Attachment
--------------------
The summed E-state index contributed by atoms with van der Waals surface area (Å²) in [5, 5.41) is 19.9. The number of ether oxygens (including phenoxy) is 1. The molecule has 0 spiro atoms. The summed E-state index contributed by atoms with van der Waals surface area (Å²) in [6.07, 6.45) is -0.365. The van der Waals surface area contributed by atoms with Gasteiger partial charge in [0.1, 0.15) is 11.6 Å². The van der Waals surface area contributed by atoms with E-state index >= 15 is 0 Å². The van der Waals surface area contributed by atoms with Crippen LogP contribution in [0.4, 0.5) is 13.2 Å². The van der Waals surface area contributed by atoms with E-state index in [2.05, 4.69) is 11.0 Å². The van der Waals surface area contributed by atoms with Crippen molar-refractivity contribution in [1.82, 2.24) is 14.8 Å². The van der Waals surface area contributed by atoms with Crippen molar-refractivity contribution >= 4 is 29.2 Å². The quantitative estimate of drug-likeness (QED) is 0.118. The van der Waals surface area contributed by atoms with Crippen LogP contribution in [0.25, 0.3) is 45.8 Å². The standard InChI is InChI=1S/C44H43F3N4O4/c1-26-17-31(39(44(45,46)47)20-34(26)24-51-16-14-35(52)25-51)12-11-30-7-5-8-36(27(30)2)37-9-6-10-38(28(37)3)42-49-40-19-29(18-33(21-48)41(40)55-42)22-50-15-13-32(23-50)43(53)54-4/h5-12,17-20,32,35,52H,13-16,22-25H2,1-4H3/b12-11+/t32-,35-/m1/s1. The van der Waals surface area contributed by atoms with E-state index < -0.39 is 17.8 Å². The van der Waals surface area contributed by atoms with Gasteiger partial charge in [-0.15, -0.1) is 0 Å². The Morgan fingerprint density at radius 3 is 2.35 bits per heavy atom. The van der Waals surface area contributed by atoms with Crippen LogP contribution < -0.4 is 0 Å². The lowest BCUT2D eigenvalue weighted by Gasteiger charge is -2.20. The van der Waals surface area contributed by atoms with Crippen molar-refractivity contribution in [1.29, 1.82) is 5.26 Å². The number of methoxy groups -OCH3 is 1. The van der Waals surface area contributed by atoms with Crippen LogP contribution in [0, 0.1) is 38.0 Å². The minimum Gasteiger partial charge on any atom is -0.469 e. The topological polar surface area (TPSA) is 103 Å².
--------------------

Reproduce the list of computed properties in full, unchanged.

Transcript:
The summed E-state index contributed by atoms with van der Waals surface area (Å²) in [5, 5.41) is 19.9. The number of ether oxygens (including phenoxy) is 1. The molecule has 0 spiro atoms. The summed E-state index contributed by atoms with van der Waals surface area (Å²) in [6.07, 6.45) is -0.365. The van der Waals surface area contributed by atoms with Gasteiger partial charge in [0.1, 0.15) is 11.6 Å². The van der Waals surface area contributed by atoms with E-state index >= 15 is 0 Å². The van der Waals surface area contributed by atoms with Crippen LogP contribution in [0.4, 0.5) is 13.2 Å². The van der Waals surface area contributed by atoms with E-state index in [2.05, 4.69) is 11.0 Å². The van der Waals surface area contributed by atoms with Crippen molar-refractivity contribution in [1.82, 2.24) is 14.8 Å². The van der Waals surface area contributed by atoms with Crippen molar-refractivity contribution >= 4 is 29.2 Å². The quantitative estimate of drug-likeness (QED) is 0.118. The van der Waals surface area contributed by atoms with Crippen LogP contribution in [0.25, 0.3) is 45.8 Å². The standard InChI is InChI=1S/C44H43F3N4O4/c1-26-17-31(39(44(45,46)47)20-34(26)24-51-16-14-35(52)25-51)12-11-30-7-5-8-36(27(30)2)37-9-6-10-38(28(37)3)42-49-40-19-29(18-33(21-48)41(40)55-42)22-50-15-13-32(23-50)43(53)54-4/h5-12,17-20,32,35,52H,13-16,22-25H2,1-4H3/b12-11+/t32-,35-/m1/s1. The van der Waals surface area contributed by atoms with E-state index < -0.39 is 17.8 Å². The van der Waals surface area contributed by atoms with Gasteiger partial charge in [-0.15, -0.1) is 0 Å². The Morgan fingerprint density at radius 3 is 2.35 bits per heavy atom. The van der Waals surface area contributed by atoms with Crippen LogP contribution < -0.4 is 0 Å². The lowest BCUT2D eigenvalue weighted by Gasteiger charge is -2.20. The van der Waals surface area contributed by atoms with Crippen molar-refractivity contribution in [1.29, 1.82) is 5.26 Å². The number of methoxy groups -OCH3 is 1. The van der Waals surface area contributed by atoms with Crippen LogP contribution in [0, 0.1) is 38.0 Å². The minimum Gasteiger partial charge on any atom is -0.469 e. The topological polar surface area (TPSA) is 103 Å².